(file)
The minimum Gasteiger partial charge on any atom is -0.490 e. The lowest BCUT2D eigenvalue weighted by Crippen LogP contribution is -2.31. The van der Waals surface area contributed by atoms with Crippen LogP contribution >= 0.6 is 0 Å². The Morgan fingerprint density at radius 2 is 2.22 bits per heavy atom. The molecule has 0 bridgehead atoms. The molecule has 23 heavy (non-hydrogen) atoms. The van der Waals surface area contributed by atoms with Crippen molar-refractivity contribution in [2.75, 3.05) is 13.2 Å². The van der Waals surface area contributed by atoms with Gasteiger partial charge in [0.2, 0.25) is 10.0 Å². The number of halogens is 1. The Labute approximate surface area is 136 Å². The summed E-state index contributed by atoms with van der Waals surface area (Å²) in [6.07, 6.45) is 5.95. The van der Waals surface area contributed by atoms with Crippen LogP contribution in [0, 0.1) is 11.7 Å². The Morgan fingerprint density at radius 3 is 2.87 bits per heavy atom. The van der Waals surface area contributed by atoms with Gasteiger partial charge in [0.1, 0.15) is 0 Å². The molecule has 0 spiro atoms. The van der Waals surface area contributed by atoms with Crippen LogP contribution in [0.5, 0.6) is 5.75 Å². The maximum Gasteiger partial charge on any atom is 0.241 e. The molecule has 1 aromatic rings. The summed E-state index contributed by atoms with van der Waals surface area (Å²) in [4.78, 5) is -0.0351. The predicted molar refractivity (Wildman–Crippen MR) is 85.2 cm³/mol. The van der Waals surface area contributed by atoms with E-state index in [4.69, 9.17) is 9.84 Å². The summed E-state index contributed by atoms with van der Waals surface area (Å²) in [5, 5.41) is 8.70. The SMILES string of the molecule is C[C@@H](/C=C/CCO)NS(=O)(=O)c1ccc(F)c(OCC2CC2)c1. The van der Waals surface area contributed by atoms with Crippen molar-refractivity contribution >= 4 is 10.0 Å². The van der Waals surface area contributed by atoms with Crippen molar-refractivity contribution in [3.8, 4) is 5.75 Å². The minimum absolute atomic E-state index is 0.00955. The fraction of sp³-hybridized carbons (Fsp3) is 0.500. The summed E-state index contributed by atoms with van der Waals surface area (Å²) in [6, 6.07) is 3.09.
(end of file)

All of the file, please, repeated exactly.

The minimum Gasteiger partial charge on any atom is -0.490 e. The lowest BCUT2D eigenvalue weighted by Crippen LogP contribution is -2.31. The van der Waals surface area contributed by atoms with Crippen LogP contribution >= 0.6 is 0 Å². The Morgan fingerprint density at radius 2 is 2.22 bits per heavy atom. The molecule has 0 bridgehead atoms. The molecule has 23 heavy (non-hydrogen) atoms. The van der Waals surface area contributed by atoms with Crippen molar-refractivity contribution in [2.75, 3.05) is 13.2 Å². The van der Waals surface area contributed by atoms with Gasteiger partial charge in [0.2, 0.25) is 10.0 Å². The number of halogens is 1. The Labute approximate surface area is 136 Å². The summed E-state index contributed by atoms with van der Waals surface area (Å²) in [6.07, 6.45) is 5.95. The van der Waals surface area contributed by atoms with Crippen LogP contribution in [0, 0.1) is 11.7 Å². The Morgan fingerprint density at radius 3 is 2.87 bits per heavy atom. The van der Waals surface area contributed by atoms with Gasteiger partial charge in [0.1, 0.15) is 0 Å². The molecule has 0 spiro atoms. The van der Waals surface area contributed by atoms with Crippen LogP contribution in [0.5, 0.6) is 5.75 Å². The maximum Gasteiger partial charge on any atom is 0.241 e. The molecule has 1 aromatic rings. The summed E-state index contributed by atoms with van der Waals surface area (Å²) in [4.78, 5) is -0.0351. The predicted molar refractivity (Wildman–Crippen MR) is 85.2 cm³/mol. The van der Waals surface area contributed by atoms with E-state index in [4.69, 9.17) is 9.84 Å². The summed E-state index contributed by atoms with van der Waals surface area (Å²) in [5, 5.41) is 8.70. The SMILES string of the molecule is C[C@@H](/C=C/CCO)NS(=O)(=O)c1ccc(F)c(OCC2CC2)c1. The van der Waals surface area contributed by atoms with Crippen molar-refractivity contribution >= 4 is 10.0 Å². The van der Waals surface area contributed by atoms with Crippen molar-refractivity contribution in [3.8, 4) is 5.75 Å². The minimum absolute atomic E-state index is 0.00955. The fraction of sp³-hybridized carbons (Fsp3) is 0.500. The summed E-state index contributed by atoms with van der Waals surface area (Å²) in [6, 6.07) is 3.09.